Archive for November, 2007

Knowledge is Power

…at least I think it is.

When I am stressed by a seemingly insurmountable problem, I start looking for as much information as I can locate, hoping to find the best solution, but barring that, illuminate the dark, to make the unknowable known. I am not be afraid of something I know.

But I forget that many people do not deal with stress this way. They do not want to know what I just found on the Internet, and will tell me to stop looking, “Just don’t look!” but I can’t stop.

Partly I think they fear for me, for my emotional well being; some of the information I have found is dark and scary, numbers that definitely do not seem favorable, gruesome pictures (even I can not look at these,) and personal stories that too often seem to end badly; but I think they fear for themselves as well. As long as there is no proof that boogie man is in the closet, no photographic evidence of the monster under the bed, there is no reason to fear and they can happily whistle as they pass the graveyard.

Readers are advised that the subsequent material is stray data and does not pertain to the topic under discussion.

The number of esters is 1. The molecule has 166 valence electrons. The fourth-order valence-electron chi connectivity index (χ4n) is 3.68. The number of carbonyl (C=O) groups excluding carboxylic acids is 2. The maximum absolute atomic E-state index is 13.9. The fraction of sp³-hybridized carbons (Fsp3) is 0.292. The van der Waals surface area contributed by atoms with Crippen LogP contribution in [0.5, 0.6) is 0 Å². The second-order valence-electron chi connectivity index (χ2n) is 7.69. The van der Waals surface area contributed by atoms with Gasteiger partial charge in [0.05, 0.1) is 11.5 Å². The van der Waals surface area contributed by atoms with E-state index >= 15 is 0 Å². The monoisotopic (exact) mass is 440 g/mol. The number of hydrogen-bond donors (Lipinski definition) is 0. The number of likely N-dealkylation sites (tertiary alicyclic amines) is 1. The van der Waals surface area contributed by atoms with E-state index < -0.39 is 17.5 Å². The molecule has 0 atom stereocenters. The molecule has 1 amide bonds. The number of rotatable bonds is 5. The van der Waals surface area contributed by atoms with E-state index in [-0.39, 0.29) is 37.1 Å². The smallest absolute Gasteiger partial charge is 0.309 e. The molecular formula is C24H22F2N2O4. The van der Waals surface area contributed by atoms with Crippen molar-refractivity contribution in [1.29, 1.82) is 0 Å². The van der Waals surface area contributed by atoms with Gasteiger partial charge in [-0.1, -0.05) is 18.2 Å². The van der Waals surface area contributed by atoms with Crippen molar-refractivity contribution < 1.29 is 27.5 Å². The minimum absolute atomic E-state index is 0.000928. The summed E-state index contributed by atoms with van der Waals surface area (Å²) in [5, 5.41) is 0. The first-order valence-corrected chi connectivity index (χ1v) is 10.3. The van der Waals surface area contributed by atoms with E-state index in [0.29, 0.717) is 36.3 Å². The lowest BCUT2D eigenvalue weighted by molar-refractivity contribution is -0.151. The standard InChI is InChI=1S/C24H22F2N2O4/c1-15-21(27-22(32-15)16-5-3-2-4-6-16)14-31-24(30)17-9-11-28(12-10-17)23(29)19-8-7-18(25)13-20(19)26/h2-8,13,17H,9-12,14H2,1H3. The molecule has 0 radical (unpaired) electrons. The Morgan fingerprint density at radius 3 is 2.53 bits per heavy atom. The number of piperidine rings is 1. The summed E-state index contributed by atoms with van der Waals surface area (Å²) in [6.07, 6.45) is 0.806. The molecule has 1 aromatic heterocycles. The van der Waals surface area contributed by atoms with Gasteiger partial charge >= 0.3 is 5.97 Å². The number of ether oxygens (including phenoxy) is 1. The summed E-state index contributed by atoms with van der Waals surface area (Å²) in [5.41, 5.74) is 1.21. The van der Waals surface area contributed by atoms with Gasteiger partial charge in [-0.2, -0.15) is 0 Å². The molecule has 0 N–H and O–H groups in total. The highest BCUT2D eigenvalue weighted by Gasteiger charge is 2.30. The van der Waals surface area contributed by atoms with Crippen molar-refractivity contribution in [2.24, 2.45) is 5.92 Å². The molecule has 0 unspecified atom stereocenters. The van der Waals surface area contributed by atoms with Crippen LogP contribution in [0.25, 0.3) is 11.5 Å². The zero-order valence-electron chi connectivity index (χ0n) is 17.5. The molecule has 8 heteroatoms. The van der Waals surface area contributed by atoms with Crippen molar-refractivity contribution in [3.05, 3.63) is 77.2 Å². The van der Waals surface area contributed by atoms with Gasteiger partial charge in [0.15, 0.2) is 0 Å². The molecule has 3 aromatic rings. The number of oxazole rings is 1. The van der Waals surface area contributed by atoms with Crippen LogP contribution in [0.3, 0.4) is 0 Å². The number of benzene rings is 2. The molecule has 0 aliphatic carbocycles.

But I can’t, I have to know.

There is a lot of good information about cancer out there and quite a bit about sarcoma, not so much about angiosarcoma, even less about deep tissue angiosarcoma, and if you google “angiosarcoma of the broad ligament,” you will get nothing, (or one of my blogs, depending on whether or not google has found me yet,) but even the lack of information speak volumes. The numbers in the few studies I have found are so small, and most of the participants with more advanced cancers that it is difficult to see anyway that they apply to me.